Connor MacDonald hands at leaflets at the SIdgwick Site on ThursdayLouis Ashworth

CUSU’s annual elections launched yesterday, with three students set to compete for the role of president, and a spread of competitive votes set to be held across several the roles up for grabs.

The presidential candidates – Evie Aspinall, Connor MacDonald and Siyang Wei – all set off their bids with leafleting missions and social media campaigns.

MacDonald and Wei could both be seen on the Sidgwick lecture site in the middle of the day taking advantage of the two-day break in staff strikes to catch students as their travelled between libraries and lectures. Meanwhile, students at Pembroke were treated to a wall of blue as Aspinall (or her campaigners) systematically filled the college’s pigeon holes.

Students adopted familiar tactics in elections that have seen an ever-increasing emphasis on social sharing: almost all updated Facebook cover photos and profile pictures, with some even offering their keenest fans the option of a photo frame to show support. Some candidates have also made videos or launched campaign websites.

Aspinall, MacDonald and Wei went head-to-head for the first time on Thursday night, meeting for a discussion at an open Sidney Sussex JCR meeting, which was still taking place as Varsity went to print.


Mountain View

Tough fight ahead in battle for CUSU presidency

The major set-piece event, however, will be Sunday night, when all candidates will meet at a hustings event chaired by Elections Committee (EC) head Sam Longton. Outside of the presidents, this will give an opportunity for candidates in the other roles to meet face-to-face, with interesting competitions likely for the positions of Graduate Union president, welfare & rights, access and funding, and University Councillor.

Current conditions are likely to ramp up the need for a strong digital campaign even further: staff strikes will continue through next week until Friday, the very last day of campaigning, and disruptions to Lent Bumps – a hot spot for Eyre’s campaigning last – mean that students have to find new ways to reach students, many of whom are not venturing outside often.

Drawing conclusions on candidates’ chances based on these initial launches is unlikely to aid any attempted estimations about outcome: last year’s turnout for the presidential vote was 4,719 students, around 22.5% of students. In contrast, the number of students who will ‘like’ a campaign profile picture of list themselves at ‘attending’ an election Facebook profile event usually only stays in the low hundreds. For what they are worth, current interaction numbers put Wei in the lead, with Aspinall shortly behind and MacDonald trailing. Ultimately, however, those numbers only reflect the reach of a personal profile: candidates will need to find a way to win over students that they have never met.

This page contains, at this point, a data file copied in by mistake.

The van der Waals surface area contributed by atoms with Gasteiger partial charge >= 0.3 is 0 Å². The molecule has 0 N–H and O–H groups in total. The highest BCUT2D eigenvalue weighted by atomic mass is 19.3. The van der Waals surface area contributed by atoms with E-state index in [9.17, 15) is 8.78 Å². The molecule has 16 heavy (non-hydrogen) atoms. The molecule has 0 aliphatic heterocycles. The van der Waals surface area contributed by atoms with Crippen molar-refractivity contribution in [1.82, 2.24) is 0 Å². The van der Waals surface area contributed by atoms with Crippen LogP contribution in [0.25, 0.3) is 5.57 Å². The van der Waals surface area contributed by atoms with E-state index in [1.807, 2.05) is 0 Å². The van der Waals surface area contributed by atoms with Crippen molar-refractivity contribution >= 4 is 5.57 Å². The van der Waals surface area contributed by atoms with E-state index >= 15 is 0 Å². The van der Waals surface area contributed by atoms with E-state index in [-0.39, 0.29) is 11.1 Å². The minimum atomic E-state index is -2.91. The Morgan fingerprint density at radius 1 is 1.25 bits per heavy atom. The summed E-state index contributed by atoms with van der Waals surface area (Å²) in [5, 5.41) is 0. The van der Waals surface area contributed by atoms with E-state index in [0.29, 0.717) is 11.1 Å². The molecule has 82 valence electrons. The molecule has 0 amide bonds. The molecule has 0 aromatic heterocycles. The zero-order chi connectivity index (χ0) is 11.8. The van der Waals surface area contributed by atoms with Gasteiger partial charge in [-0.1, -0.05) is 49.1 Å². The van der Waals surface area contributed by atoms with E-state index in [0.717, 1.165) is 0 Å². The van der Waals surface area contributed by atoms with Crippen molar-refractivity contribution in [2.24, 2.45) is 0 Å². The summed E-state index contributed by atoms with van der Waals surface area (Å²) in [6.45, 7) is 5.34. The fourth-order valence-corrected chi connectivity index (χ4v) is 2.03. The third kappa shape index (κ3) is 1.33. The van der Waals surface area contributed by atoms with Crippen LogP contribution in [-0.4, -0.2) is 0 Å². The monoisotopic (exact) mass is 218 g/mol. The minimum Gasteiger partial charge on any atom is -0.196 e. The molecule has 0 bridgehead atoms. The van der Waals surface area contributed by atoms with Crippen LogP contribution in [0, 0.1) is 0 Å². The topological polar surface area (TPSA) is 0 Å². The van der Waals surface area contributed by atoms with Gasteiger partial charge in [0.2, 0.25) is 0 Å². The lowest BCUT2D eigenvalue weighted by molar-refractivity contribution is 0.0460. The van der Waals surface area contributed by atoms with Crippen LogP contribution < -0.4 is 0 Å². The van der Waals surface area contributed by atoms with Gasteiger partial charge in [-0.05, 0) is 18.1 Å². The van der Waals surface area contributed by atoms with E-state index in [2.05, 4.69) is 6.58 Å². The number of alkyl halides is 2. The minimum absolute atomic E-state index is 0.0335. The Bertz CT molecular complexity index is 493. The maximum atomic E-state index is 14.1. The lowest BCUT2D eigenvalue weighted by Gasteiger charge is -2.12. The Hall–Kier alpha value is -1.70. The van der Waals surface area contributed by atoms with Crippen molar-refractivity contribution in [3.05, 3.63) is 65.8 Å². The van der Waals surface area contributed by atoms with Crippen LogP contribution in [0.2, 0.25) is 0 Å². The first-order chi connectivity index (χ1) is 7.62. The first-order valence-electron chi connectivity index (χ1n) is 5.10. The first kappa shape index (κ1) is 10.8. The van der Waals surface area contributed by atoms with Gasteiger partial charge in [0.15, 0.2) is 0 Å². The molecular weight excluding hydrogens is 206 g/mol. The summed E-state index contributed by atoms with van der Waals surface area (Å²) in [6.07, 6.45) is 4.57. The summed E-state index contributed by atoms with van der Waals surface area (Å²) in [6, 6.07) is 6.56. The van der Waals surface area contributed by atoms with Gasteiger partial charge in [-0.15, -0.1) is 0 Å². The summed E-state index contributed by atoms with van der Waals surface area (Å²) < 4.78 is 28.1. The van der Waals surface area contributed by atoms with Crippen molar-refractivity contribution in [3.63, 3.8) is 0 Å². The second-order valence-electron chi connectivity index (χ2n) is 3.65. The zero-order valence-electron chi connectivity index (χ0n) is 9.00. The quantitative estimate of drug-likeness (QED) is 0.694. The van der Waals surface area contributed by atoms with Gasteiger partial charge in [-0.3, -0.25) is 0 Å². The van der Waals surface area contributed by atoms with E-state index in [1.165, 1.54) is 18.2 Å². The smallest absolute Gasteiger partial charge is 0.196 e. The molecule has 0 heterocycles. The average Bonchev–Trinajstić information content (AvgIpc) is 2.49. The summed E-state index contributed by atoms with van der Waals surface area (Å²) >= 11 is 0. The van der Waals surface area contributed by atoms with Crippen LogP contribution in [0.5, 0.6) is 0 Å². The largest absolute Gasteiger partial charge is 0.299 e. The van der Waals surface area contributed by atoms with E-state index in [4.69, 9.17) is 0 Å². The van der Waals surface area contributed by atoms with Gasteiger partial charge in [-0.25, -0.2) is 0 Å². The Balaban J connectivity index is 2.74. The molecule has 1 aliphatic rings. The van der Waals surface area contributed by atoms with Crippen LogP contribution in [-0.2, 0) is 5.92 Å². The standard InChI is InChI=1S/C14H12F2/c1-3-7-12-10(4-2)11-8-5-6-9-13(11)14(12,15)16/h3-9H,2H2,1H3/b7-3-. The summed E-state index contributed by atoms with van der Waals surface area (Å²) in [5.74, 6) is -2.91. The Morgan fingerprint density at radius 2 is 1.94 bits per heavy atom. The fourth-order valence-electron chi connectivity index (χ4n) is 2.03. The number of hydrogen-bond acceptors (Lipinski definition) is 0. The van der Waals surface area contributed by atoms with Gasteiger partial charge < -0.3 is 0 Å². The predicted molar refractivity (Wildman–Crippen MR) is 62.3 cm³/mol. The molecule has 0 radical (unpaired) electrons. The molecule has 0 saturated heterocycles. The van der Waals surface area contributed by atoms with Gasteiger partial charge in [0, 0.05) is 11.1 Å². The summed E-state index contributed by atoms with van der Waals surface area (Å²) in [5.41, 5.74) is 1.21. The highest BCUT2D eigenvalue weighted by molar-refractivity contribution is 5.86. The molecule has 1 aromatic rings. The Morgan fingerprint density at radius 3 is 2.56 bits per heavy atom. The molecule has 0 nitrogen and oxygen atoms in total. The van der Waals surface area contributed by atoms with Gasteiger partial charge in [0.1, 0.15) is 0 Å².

It is here that CUSU’s voting system could become an important factor: the student union uses a system in which votes are given in a order of preferences, meaning if the election is tight it could be dictated by a candidate sweeping up votes. Depending on how voters are motivated, this could well play into the hand of Aspinall or Wei, both of whom could benefit from a perception that they are both representatives of the broad student left.

Equally, bubbling discontent from some parts of the student body against the current staff walkouts – some of which has been directed against CUSU – could lead to a backlash against Wei, who has aligned themself strongly with the striking academics. In comparison, Aspinall and MacDonald have raised criticisms of the student union’s stance on walkouts at the heart of their campaigns.

Within this dynamic, there are a number of factors that could radically alter how the election plays out, based on the candidates’ varied similarities: voters might opt for the candidates with the most experience, which would see MacDonald and Wei dominate. The biggest split in positions however, lies between these two: MacDonald’s position as Cambridge University Conservative Association (CUCA) chair, and Wei’s involvement with both Cambridge Universities Labour Club (CULC) and the activist left; may put them at odds with each other in the eyes of the electorate.

This split could cause Aspinall to benefit, despite her outsider status, if she is able to collect sufficient second preferences from the other candidates.

Elections 2018

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